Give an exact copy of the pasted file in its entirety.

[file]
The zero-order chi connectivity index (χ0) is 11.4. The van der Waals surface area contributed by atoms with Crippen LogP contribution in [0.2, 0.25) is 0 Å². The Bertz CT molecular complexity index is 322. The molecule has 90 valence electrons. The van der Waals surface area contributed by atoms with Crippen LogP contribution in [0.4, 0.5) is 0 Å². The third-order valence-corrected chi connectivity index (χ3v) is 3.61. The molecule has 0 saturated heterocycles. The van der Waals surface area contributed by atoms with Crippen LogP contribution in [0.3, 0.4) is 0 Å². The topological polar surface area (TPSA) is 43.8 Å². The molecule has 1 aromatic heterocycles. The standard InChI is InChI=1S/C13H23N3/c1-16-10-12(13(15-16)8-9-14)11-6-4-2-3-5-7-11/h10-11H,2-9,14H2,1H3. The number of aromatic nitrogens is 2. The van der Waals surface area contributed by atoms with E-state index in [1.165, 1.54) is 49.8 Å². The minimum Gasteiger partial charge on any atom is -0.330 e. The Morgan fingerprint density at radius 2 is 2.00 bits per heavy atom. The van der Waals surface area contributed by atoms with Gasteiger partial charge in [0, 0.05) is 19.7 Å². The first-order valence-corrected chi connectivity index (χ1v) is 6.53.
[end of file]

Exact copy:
The zero-order chi connectivity index (χ0) is 11.4. The van der Waals surface area contributed by atoms with Crippen LogP contribution in [0.2, 0.25) is 0 Å². The Bertz CT molecular complexity index is 322. The molecule has 90 valence electrons. The van der Waals surface area contributed by atoms with Crippen LogP contribution in [0.4, 0.5) is 0 Å². The third-order valence-corrected chi connectivity index (χ3v) is 3.61. The molecule has 0 saturated heterocycles. The van der Waals surface area contributed by atoms with Crippen LogP contribution in [0.3, 0.4) is 0 Å². The topological polar surface area (TPSA) is 43.8 Å². The molecule has 1 aromatic heterocycles. The standard InChI is InChI=1S/C13H23N3/c1-16-10-12(13(15-16)8-9-14)11-6-4-2-3-5-7-11/h10-11H,2-9,14H2,1H3. The number of aromatic nitrogens is 2. The van der Waals surface area contributed by atoms with E-state index in [1.165, 1.54) is 49.8 Å². The minimum Gasteiger partial charge on any atom is -0.330 e. The Morgan fingerprint density at radius 2 is 2.00 bits per heavy atom. The van der Waals surface area contributed by atoms with Gasteiger partial charge in [0, 0.05) is 19.7 Å². The first-order valence-corrected chi connectivity index (χ1v) is 6.53.